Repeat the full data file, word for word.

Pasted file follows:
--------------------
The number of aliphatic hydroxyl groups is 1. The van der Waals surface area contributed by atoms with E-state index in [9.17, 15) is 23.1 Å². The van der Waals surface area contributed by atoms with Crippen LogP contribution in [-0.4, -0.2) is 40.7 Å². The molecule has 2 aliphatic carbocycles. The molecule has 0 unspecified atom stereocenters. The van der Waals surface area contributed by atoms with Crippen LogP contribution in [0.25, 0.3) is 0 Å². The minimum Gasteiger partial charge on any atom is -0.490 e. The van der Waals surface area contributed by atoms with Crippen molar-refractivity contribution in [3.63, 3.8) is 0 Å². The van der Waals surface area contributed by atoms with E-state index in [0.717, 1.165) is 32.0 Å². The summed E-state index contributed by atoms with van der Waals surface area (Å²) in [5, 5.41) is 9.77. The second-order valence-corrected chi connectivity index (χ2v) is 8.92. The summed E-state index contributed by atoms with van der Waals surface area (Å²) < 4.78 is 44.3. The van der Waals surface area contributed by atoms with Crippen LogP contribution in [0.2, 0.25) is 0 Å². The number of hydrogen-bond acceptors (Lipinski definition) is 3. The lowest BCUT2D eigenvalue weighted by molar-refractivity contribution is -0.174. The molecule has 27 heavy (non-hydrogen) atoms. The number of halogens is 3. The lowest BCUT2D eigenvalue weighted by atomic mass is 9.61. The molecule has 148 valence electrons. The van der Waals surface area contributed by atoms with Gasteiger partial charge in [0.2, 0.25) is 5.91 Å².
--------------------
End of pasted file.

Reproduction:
The number of aliphatic hydroxyl groups is 1. The van der Waals surface area contributed by atoms with E-state index in [9.17, 15) is 23.1 Å². The van der Waals surface area contributed by atoms with Crippen LogP contribution in [-0.4, -0.2) is 40.7 Å². The molecule has 2 aliphatic carbocycles. The molecule has 0 unspecified atom stereocenters. The van der Waals surface area contributed by atoms with Crippen LogP contribution in [0.25, 0.3) is 0 Å². The minimum Gasteiger partial charge on any atom is -0.490 e. The van der Waals surface area contributed by atoms with Crippen molar-refractivity contribution in [3.63, 3.8) is 0 Å². The van der Waals surface area contributed by atoms with E-state index in [0.717, 1.165) is 32.0 Å². The summed E-state index contributed by atoms with van der Waals surface area (Å²) in [5, 5.41) is 9.77. The second-order valence-corrected chi connectivity index (χ2v) is 8.92. The summed E-state index contributed by atoms with van der Waals surface area (Å²) < 4.78 is 44.3. The van der Waals surface area contributed by atoms with Crippen LogP contribution in [0.2, 0.25) is 0 Å². The number of hydrogen-bond acceptors (Lipinski definition) is 3. The lowest BCUT2D eigenvalue weighted by molar-refractivity contribution is -0.174. The molecule has 27 heavy (non-hydrogen) atoms. The number of halogens is 3. The lowest BCUT2D eigenvalue weighted by atomic mass is 9.61. The molecule has 148 valence electrons. The van der Waals surface area contributed by atoms with Gasteiger partial charge in [0.2, 0.25) is 5.91 Å².